What is cervical cancer?
Cancer is a disease in which cells in the body grow out of control. Cancer is always named for the part of the body where it starts, even if it spreads to other body parts later. When cancer starts in the cervix, it is called cervical cancer. The cervix is the lower, narrow end of the uterus. The cervix connects the vagina (the birth canal) to the upper part of the uterus. The uterus (or the womb) is where a baby grows when a woman is pregnant.
Cervical cancer is preventable with regular screening tests and follow-up. It also is highly curable when found and treated early. Although cervical cancer occurs most often in women over age 30, all women are at risk for cervical cancer. Each year approximately 12,000 women are diagnosed with cervical cancer and 4,000 women die from the disease.
What puts me at greater risk?
The main cause of cervical cancer is the human papillomavirus (HPV), a common virus that can be passed from one person to another during sex. Many people will have an HPV infection at some time in their lives, but because HPV usually goes away on its own, few will get cervical cancer.
Several other factors may affect your risk of developing cervical cancer, including:
● Having HIV, the virus that causes AIDS, or another condition that makes it hard for your body to fight off health problems
● Using birth control pills for a long time
● Having given birth to three or more children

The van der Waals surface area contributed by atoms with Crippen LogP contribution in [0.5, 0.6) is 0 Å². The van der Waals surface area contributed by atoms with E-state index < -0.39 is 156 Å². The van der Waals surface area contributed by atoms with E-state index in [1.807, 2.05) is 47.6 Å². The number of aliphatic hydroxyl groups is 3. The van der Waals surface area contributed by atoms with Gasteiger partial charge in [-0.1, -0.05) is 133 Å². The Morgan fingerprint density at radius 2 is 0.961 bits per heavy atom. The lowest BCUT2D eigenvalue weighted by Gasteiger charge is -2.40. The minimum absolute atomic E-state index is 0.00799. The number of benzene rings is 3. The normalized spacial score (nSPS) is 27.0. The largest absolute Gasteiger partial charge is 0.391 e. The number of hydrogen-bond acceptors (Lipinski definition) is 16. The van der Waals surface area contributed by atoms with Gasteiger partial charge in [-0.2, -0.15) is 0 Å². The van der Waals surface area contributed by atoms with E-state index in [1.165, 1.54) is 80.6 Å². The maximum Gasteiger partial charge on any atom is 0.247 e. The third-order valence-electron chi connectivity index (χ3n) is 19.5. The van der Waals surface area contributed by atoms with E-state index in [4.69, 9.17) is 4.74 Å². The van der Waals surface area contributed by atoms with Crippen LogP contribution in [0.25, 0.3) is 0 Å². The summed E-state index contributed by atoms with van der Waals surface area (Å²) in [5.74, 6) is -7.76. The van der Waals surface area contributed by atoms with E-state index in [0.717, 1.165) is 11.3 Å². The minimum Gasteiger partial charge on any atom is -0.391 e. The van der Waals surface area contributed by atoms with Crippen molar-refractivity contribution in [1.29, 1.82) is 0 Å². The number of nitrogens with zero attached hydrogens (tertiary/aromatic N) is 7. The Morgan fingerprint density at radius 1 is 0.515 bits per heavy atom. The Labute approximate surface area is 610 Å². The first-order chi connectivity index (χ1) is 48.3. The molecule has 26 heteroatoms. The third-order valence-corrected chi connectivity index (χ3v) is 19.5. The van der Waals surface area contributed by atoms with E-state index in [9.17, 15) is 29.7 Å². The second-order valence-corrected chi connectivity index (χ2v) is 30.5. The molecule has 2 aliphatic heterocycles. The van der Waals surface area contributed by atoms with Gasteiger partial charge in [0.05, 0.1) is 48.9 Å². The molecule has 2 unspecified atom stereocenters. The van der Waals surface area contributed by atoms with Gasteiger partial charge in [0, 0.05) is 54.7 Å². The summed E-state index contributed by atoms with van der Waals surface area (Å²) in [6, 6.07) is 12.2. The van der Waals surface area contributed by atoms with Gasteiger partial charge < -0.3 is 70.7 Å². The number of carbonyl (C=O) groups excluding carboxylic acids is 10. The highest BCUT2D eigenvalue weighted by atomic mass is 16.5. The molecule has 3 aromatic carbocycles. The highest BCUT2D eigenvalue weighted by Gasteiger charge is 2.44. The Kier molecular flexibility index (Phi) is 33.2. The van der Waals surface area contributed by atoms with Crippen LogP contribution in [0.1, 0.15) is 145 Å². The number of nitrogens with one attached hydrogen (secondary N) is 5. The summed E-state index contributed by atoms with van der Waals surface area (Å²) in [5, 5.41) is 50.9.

What are the symptoms?
Early on, cervical cancer may not cause signs and symptoms. Advanced cervical cancer may cause bleeding or discharge from the vagina that is not normal for you, such as bleeding after sex. If you have any of these signs, see your doctor, nurse, or health care professional. The symptoms may be caused by something else, but the only way to know is to get checked.
Cervical Cancer Facts
How can I find out if I have cervical cancer?
There are two tests that can help prevent cervical cancer or find it early:
● The Pap test (or Pap smear) is one of the most reliable and effective cancer screening tests available. The Pap test only screens for cervical cancer; it does not screen for any other gynecological cancer. It looks for precancers, or cell changes, on the cervix that can be treated, so that cervical cancer is prevented. A Pap test can also identify cervical cancer early, when treatment is most effective. The Pap test is recommended for all women starting at age 21.
● The HPV test looks for HPV—the virus that can cause precancerous cell changes and cervical cancer. The HPV test may be used with women aged 30 years and older, or at any age for those who have abnormal Pap test results. Talk with your doctor about whether the HPV test is right for you.
How can I prevent cervical cancer?
There are many ways to prevent or reduce your risk for cervical cancer:
● Get the HPV vaccine. It protects against the types of HPV that most often cause cervical, vaginal, and vulvar cancers, and is recommended for girls and women aged 11 through 26
● See your doctor regularly for a Pap test to find cervical precancerous cells
● Follow up with your doctor if your Pap test results are not normal
● Don’t smoke
● Use condoms during sex
● Limit your number of sexual partners